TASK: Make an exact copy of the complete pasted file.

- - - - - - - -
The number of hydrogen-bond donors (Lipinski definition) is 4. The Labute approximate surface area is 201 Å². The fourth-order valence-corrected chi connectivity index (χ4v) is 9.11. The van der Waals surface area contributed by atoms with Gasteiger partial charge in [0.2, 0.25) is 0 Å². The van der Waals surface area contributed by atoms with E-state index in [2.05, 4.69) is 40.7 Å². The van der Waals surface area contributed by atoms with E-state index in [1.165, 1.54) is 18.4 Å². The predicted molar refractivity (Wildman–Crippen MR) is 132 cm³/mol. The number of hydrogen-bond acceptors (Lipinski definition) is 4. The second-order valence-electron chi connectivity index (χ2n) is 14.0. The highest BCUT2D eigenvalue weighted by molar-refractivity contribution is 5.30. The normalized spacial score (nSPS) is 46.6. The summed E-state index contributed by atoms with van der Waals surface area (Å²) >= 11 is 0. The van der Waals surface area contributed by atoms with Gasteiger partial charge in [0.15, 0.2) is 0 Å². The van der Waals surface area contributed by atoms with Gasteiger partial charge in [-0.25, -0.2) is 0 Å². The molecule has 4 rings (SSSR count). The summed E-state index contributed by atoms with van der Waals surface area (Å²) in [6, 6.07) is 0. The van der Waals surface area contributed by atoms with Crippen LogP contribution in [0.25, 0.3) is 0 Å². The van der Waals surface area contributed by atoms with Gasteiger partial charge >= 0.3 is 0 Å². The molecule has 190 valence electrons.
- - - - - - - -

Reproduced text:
The number of hydrogen-bond donors (Lipinski definition) is 4. The Labute approximate surface area is 201 Å². The fourth-order valence-corrected chi connectivity index (χ4v) is 9.11. The van der Waals surface area contributed by atoms with Gasteiger partial charge in [0.2, 0.25) is 0 Å². The van der Waals surface area contributed by atoms with E-state index in [2.05, 4.69) is 40.7 Å². The van der Waals surface area contributed by atoms with E-state index in [1.165, 1.54) is 18.4 Å². The predicted molar refractivity (Wildman–Crippen MR) is 132 cm³/mol. The number of hydrogen-bond acceptors (Lipinski definition) is 4. The second-order valence-electron chi connectivity index (χ2n) is 14.0. The highest BCUT2D eigenvalue weighted by molar-refractivity contribution is 5.30. The normalized spacial score (nSPS) is 46.6. The summed E-state index contributed by atoms with van der Waals surface area (Å²) >= 11 is 0. The van der Waals surface area contributed by atoms with Gasteiger partial charge in [0.15, 0.2) is 0 Å². The van der Waals surface area contributed by atoms with Gasteiger partial charge in [-0.25, -0.2) is 0 Å². The molecule has 4 rings (SSSR count). The summed E-state index contributed by atoms with van der Waals surface area (Å²) in [6, 6.07) is 0. The van der Waals surface area contributed by atoms with Crippen LogP contribution in [0.25, 0.3) is 0 Å². The van der Waals surface area contributed by atoms with Gasteiger partial charge >= 0.3 is 0 Å². The molecule has 190 valence electrons.